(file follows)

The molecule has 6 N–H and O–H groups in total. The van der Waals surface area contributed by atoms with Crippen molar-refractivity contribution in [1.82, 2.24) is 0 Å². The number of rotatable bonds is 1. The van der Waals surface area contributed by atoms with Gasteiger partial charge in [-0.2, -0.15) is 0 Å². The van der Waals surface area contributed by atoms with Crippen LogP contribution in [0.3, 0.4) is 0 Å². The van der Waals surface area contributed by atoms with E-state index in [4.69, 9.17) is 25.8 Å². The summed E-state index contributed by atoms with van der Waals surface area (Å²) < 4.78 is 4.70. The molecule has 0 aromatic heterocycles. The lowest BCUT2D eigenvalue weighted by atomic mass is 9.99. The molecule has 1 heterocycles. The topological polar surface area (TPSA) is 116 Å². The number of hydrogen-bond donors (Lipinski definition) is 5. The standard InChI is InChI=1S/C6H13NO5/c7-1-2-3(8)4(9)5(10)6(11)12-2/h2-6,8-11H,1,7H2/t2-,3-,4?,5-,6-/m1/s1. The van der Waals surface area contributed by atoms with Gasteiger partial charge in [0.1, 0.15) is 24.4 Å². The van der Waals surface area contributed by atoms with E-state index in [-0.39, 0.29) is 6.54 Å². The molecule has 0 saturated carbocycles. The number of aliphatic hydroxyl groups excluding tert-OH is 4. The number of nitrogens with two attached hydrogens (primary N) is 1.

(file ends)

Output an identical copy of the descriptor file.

The molecule has 6 N–H and O–H groups in total. The van der Waals surface area contributed by atoms with Crippen molar-refractivity contribution in [1.82, 2.24) is 0 Å². The number of rotatable bonds is 1. The van der Waals surface area contributed by atoms with Gasteiger partial charge in [-0.2, -0.15) is 0 Å². The van der Waals surface area contributed by atoms with Crippen LogP contribution in [0.3, 0.4) is 0 Å². The van der Waals surface area contributed by atoms with E-state index in [4.69, 9.17) is 25.8 Å². The summed E-state index contributed by atoms with van der Waals surface area (Å²) < 4.78 is 4.70. The molecule has 0 aromatic heterocycles. The lowest BCUT2D eigenvalue weighted by atomic mass is 9.99. The molecule has 1 heterocycles. The topological polar surface area (TPSA) is 116 Å². The number of hydrogen-bond donors (Lipinski definition) is 5. The standard InChI is InChI=1S/C6H13NO5/c7-1-2-3(8)4(9)5(10)6(11)12-2/h2-6,8-11H,1,7H2/t2-,3-,4?,5-,6-/m1/s1. The van der Waals surface area contributed by atoms with Gasteiger partial charge in [0.1, 0.15) is 24.4 Å². The van der Waals surface area contributed by atoms with E-state index in [-0.39, 0.29) is 6.54 Å². The molecule has 0 saturated carbocycles. The number of aliphatic hydroxyl groups excluding tert-OH is 4. The number of nitrogens with two attached hydrogens (primary N) is 1.